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Emissions Control bid to stop inquiry ruling

Court ruling: Chief Justice Ian Kawaley

Bermuda Emissions Control’s bid to avoid an investigation by the Commission of Inquiry may have been scuppered by the Supreme Court.

A legal effort to prevent the investigation has been ruled invalid.

However, according to a Supreme Court judgment, the court has agreed to stay the effects of a summons issued by the commission on the company until further legal arguments can be heard.

BEC contends that the decision of the Premier to appoint the COI is invalid, as is the decision by the COI to investigate the TCD emissions centre.

Prior to a court hearing, a summons had been issued ordering the BEC to appear before the commission and produce documents.

In that hearing, lawyer Eugene Johnson, representing BEC, argued that the scope of the COI was too broad, and any commission which was so broadly framed as to purportedly empower it to determine the scope of its own jurisdiction is unlawful.

However, Chief Justice Ian Kawaley found that there was “no serious contention” that the commission was given a roving brief to investigate whatever it saw fit.

“There is on what I consider to be a proper reading of the COI’s commission no credible basis for concluding that the commission is invalid because, as is contended, ‘the Premier unlawfully delegated the power to set the scope of the public inquiry to the Commission, pursuant to paragraphs 1 and 9 of the Commission’s Terms of Reference’,” he wrote.

On the basis of that ruling, he said the claim that the COI could not investigate the TCD emissions centre also failed.

“At the practical level BEC complained that it contracted with the Government before the period covered by the Auditor-General’s report,” the Chief Justice continued. “The COI very convincingly counters that its contract is potentially relevant because, pursuant to the governing contract, funds paid to the applicant are referenced in the relevant section of the report as amounts not approved by Cabinet in 2011.

“While there may be room for argument about the scope of documents to be produced pursuant to the summons (which is an entirely different matter), the suggestion that the emissions decision is wholly invalid on relevance grounds is in my judgment unsustainable.”

However, he allowed BEC’s argument regarding the summons to proceed, noting questions that had arisen about the handling of the summons.

“The summons required the production of documents at a hearing which only one commissioner was present,” he wrote. “Was that a lawful hearing? The COI has yet to publish procedural rules to explain to the recipients of summonses what its quorum procedures are.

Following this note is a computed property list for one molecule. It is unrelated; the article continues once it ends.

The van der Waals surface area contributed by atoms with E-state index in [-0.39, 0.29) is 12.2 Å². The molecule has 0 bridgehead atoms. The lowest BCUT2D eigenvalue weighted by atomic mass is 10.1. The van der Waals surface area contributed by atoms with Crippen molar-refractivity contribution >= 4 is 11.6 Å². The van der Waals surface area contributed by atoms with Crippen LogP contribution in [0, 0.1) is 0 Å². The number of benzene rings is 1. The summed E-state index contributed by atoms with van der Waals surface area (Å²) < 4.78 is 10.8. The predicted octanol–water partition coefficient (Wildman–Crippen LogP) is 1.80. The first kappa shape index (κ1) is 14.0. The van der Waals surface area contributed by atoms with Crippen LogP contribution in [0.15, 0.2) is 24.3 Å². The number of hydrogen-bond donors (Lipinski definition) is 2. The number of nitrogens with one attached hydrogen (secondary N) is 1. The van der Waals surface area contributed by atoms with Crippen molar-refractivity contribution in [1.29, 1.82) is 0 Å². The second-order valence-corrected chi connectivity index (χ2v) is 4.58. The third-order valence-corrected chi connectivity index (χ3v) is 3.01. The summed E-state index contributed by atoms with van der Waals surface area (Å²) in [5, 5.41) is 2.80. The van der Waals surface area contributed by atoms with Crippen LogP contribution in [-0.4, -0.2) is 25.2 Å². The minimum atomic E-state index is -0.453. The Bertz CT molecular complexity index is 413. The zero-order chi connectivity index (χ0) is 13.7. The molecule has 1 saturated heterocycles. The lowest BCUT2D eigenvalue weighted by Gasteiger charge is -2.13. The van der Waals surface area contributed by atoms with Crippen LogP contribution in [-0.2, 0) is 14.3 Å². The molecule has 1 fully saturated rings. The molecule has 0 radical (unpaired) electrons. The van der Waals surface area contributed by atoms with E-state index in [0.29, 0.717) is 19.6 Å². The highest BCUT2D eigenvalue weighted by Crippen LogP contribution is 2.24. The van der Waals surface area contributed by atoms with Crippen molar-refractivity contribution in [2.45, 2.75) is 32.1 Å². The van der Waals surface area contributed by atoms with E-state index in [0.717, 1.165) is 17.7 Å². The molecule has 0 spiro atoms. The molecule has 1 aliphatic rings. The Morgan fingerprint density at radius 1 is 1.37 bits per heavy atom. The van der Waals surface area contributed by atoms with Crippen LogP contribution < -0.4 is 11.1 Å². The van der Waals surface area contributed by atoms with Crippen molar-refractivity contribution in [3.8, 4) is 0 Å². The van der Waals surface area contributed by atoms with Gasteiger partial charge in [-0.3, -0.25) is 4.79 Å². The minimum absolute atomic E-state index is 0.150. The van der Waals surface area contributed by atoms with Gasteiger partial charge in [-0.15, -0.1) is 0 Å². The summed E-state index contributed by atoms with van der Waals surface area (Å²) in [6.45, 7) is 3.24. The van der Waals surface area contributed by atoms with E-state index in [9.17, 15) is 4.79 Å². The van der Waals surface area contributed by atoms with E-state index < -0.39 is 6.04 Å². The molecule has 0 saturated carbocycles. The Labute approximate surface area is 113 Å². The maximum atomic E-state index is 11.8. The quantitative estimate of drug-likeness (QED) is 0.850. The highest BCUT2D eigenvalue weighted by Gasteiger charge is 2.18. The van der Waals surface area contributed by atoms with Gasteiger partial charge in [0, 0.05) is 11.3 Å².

“It is arguable that the COI has no power to fix a special quorum for different categories of meetings because that power is vested in the Governor/Premier alone.”

He continued: “These complaints are both technical and of practical importance for the further conduct of the COI’s work, this court having decided that the commission is lawfully established.

“Even if the COI can summon a witness to produce documents before a single commissioner, what procedure will be followed if disputes about production arise and have to be determined?

“In the present case, for instance, it is not clear to what extent BEC can (in the first instance at least) be required to produce documents outside of the three financial years covered by the Auditor-General’s report.”

Given the findings, Mr Justice Kawaley ruled that the proceedings related to the summons should be stayed until final determinations can be made.

The commission, an independent body, was tasked with investigating several allegations made by former Auditor-General Heather Jacob Matthews concerning government spending between 2010 and 2012, including the Port Royal Golf Course, Government’s contract with GlobalHue and the emissions centre project, which was condemned by Ms Matthews for its cost overruns and a claimed lack of oversight.

It later announced that it intended to examine contracts made before and after the period encompassed by the report, including the controversial airport redevelopment project. The commission is not tasked with resolving criminal issues, but to look into government affairs, refer potential violations of law or rules to the appropriate agency — and ultimately to be “assured that Government has learnt and moved on from any past mistakes about its own internal processes”.

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